It certainly was an horrific sight. Not only was the trail covered in protruding cobblestones, but the uphill gradient was surely at least 8% and increasing. In spite of the difficulties we had been making good progress until we turned the corner and found the path covered by numerous vicious spitting snakes of various colours and sizes. To make matters even worse, my bike had been stolen when we stopped in the small village a couple of km back and therefore I had been reduced to riding on ‘shank’s pony’ instead of my beloved HASA. This was the sort of challenge that even Indiana Jones would have been daunted by – only time would tell whether Dennis and the Ghostriders would prevail or fail in their search for the Holy Trail.
Just as I was about to tackle the biggest of the snakes I became conscious that something was choking my throat and the scene rapidly started to dissolve before my eyes. Instead of the cobblestones and snakes I found myself doing battle with the doona with the voice of Red Symons blaring from my clock radio. I slowly came to the realisation that the past few hours had been nothing but a dream. I was almost sorry to wake up as I was quite keen to find out what was going to happen next, but reluctatntly had to focus my attention on the much more mundane challenges that real life was likely to throw at me during the coming 24 hours.
In the cold light of day I started to piece together the fading fragments of my dream and I could see where most of the major elements had come from. The steep cobblestoned trail was certainly based on our recent experiences in the China Ride, the stolen bike probably connected in some Freudian way to the temporary loss of my Cannondale when the frame broke. The vicious attacking snakes – that’s another story much closer to the present time………..
With no fewer than 18 riders in the group it certainly was an impressive collection of cycling elite that gathered outside the Trail Blazers Cafe on Thursday 26th October. Although I was still fighting the lingering effects of the flu it still felt good to be out on the trail in such perfect riding conditions. Starting at Woori Yallock ahead of the main peloton I did have a chance to get to meet a new rider called Terry. He told me that this was actually his second ride with the Ghost Riders and he was looking forward to building up his riding stamina in the weeks and months ahead.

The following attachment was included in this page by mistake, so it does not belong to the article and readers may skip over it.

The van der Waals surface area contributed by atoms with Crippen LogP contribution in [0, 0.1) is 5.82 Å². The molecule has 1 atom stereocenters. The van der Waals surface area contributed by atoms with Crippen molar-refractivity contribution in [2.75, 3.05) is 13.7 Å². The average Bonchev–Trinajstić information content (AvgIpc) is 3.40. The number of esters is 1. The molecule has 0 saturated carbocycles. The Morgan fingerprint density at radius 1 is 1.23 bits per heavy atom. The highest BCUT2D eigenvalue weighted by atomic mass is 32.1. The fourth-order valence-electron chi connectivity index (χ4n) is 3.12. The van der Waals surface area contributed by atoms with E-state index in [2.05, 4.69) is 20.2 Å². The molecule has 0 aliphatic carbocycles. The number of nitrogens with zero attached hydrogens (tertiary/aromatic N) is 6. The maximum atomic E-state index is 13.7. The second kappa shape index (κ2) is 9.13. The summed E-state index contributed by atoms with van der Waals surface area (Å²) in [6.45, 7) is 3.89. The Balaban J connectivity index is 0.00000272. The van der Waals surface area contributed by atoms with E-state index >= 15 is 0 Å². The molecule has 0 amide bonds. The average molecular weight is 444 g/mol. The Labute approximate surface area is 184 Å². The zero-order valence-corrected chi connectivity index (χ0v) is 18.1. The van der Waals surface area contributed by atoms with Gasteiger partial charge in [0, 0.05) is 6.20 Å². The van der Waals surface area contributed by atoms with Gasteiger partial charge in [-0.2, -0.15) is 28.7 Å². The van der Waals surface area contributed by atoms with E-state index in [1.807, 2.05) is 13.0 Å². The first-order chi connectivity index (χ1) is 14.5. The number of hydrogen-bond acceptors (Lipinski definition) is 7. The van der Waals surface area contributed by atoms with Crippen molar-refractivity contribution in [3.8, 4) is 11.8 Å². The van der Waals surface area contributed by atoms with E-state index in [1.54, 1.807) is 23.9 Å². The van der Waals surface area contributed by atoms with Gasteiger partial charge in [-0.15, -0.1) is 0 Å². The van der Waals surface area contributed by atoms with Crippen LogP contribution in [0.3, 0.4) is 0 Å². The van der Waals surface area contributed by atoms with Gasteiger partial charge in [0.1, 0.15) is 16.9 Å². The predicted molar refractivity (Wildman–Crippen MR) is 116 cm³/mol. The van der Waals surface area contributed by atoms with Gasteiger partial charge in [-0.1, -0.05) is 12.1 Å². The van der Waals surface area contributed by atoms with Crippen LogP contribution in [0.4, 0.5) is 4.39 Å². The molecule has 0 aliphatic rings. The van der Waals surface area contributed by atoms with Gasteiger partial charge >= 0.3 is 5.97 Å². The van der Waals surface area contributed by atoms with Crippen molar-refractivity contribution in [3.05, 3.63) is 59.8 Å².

After riding up to Warburton I arrived back at Milgrove just as the peloton was arriving from Mt Evelyn. It was a fanatstic sight to see so many yellow clad cyclists making their way across the highway. It is little wonder that we are starting to really get well know throughout the area. It was not that long ago that we were excited to achieve our first peloton of 10, now we are almost reaching 20 each week.
When the riders had returned from Warburton they wasted no time in rubbishing me for, once again, only completing a reduced ride and even tried to blame for for the tardy start from Mt Evelyn. It seems that when the President is absent the group quickly degenerates into a leaderless rabble. A quick head count of riders showed that Hooters had maintained his recent apalling run of absences from the Thursday ride to stay at home and rest instead.
We finally swallowed the last mouthful of coffee and remounted for the return transit of the trail. As usual, this was undertaken at a significantly slower pace than the outward ride and allowed the peloton to keep good tight formation. Little did we know that this tight formation would almost lead us into disaster of biblical proportions.
After crossing the highway at Launching Place we were travelling along in high spirits, merrily enjoying the ride and chatting noisily among ourselves. I was following closely behind Glenda who had moved into the lead position when she suddenly let out a cry of warning. It only took a fraction of a second to see what the cause of her alarm was – a large black snake was making its way across the path directly in front of us! Although we have seen several other snakes in the past, none of them were as big as this monster.
Glenda swerved and I frantically followed her lead and somehow managed to avoid the snake’s head by a few centimetres. I could only imagine what havoc would reign behind me as the rest of riders blindly rode into the reptillian Valley of Death. It did not take long before the air was filled with the sound of skidding wheels, shouts of horror, riders cascading off the path and assorted other sounds of pelotonic mayhem. I had visions of a massive pile up of cyclists with the big black snake underneath the lot of them.
It was only by some miraculous deliverence (and some pretty fancy pedalwork) that somehow we all managed to escape without fatal consequences. Although several riders apparently succeeded in riding right over the snake, nobody fell off and the reptile slithered off into the long grass just as shaken as we were.
When we arrived at Woori Yallock it gave us a valuable opportunity to compare our recollections of the incident. At first we agreed that the snake was ‘at least 6 foot’ long, but as we started to recall with more accuracy, the length steadily increased to ‘nearly 20 foot long and at least 6 inches diameter’. We were certainly lucky to have escaped with our lives and our memories intact. It will give us something to tell our grandchildren about.
For me the ride was over but for many of the others they still had the final section to Mt Evelyn to complete. I have to admit that I am rapidly getting frustrated with only completing half a proper ride, and I am really looking forward to getting back to riding the full trail next week. After all, I can see how much I am needed.